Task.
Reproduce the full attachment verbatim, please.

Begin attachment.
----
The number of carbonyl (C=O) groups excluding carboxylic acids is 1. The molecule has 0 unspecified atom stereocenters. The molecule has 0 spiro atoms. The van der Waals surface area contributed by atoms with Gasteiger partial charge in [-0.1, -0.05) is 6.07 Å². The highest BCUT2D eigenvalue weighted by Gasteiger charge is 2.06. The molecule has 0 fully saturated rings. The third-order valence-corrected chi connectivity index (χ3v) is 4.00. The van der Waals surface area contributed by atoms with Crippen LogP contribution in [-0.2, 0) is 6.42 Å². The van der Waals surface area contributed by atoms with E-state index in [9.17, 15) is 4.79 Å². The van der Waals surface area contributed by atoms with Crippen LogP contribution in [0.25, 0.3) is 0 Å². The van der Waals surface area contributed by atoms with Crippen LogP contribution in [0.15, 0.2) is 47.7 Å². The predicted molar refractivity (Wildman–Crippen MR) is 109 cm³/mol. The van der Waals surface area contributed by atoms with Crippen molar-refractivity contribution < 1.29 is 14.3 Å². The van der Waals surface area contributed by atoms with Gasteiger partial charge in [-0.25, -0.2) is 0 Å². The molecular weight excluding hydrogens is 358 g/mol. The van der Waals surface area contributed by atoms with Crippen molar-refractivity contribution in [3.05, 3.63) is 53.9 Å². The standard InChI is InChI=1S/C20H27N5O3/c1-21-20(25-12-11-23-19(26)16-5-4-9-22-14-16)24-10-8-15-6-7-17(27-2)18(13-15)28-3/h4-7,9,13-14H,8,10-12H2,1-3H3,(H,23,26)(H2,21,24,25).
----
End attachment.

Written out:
The number of carbonyl (C=O) groups excluding carboxylic acids is 1. The molecule has 0 unspecified atom stereocenters. The molecule has 0 spiro atoms. The van der Waals surface area contributed by atoms with Gasteiger partial charge in [-0.1, -0.05) is 6.07 Å². The highest BCUT2D eigenvalue weighted by Gasteiger charge is 2.06. The molecule has 0 fully saturated rings. The third-order valence-corrected chi connectivity index (χ3v) is 4.00. The van der Waals surface area contributed by atoms with Crippen LogP contribution in [-0.2, 0) is 6.42 Å². The van der Waals surface area contributed by atoms with E-state index in [9.17, 15) is 4.79 Å². The van der Waals surface area contributed by atoms with Crippen LogP contribution in [0.25, 0.3) is 0 Å². The van der Waals surface area contributed by atoms with Crippen LogP contribution in [0.15, 0.2) is 47.7 Å². The predicted molar refractivity (Wildman–Crippen MR) is 109 cm³/mol. The van der Waals surface area contributed by atoms with Crippen molar-refractivity contribution < 1.29 is 14.3 Å². The van der Waals surface area contributed by atoms with Gasteiger partial charge in [-0.25, -0.2) is 0 Å². The molecular weight excluding hydrogens is 358 g/mol. The van der Waals surface area contributed by atoms with Crippen molar-refractivity contribution in [3.05, 3.63) is 53.9 Å². The standard InChI is InChI=1S/C20H27N5O3/c1-21-20(25-12-11-23-19(26)16-5-4-9-22-14-16)24-10-8-15-6-7-17(27-2)18(13-15)28-3/h4-7,9,13-14H,8,10-12H2,1-3H3,(H,23,26)(H2,21,24,25).